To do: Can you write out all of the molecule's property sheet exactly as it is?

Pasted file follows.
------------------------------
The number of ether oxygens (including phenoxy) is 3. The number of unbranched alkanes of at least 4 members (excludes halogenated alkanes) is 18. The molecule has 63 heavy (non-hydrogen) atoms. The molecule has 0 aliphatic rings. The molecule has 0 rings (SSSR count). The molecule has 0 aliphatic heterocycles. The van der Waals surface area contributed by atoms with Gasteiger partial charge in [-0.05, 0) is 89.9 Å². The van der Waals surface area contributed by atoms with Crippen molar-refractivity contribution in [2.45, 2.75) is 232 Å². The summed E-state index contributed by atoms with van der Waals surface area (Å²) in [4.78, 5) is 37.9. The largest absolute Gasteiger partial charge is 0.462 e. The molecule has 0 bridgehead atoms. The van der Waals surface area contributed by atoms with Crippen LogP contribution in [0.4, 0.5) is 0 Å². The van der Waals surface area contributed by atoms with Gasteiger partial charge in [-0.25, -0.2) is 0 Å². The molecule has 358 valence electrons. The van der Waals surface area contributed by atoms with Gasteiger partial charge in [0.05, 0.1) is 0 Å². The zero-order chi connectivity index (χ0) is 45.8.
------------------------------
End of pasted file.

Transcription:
The number of ether oxygens (including phenoxy) is 3. The number of unbranched alkanes of at least 4 members (excludes halogenated alkanes) is 18. The molecule has 63 heavy (non-hydrogen) atoms. The molecule has 0 aliphatic rings. The molecule has 0 rings (SSSR count). The molecule has 0 aliphatic heterocycles. The van der Waals surface area contributed by atoms with Gasteiger partial charge in [-0.05, 0) is 89.9 Å². The van der Waals surface area contributed by atoms with Crippen molar-refractivity contribution in [2.45, 2.75) is 232 Å². The summed E-state index contributed by atoms with van der Waals surface area (Å²) in [4.78, 5) is 37.9. The largest absolute Gasteiger partial charge is 0.462 e. The molecule has 0 bridgehead atoms. The van der Waals surface area contributed by atoms with Crippen LogP contribution in [0.4, 0.5) is 0 Å². The van der Waals surface area contributed by atoms with Gasteiger partial charge in [-0.25, -0.2) is 0 Å². The molecule has 358 valence electrons. The van der Waals surface area contributed by atoms with Gasteiger partial charge in [0.05, 0.1) is 0 Å². The zero-order chi connectivity index (χ0) is 45.8.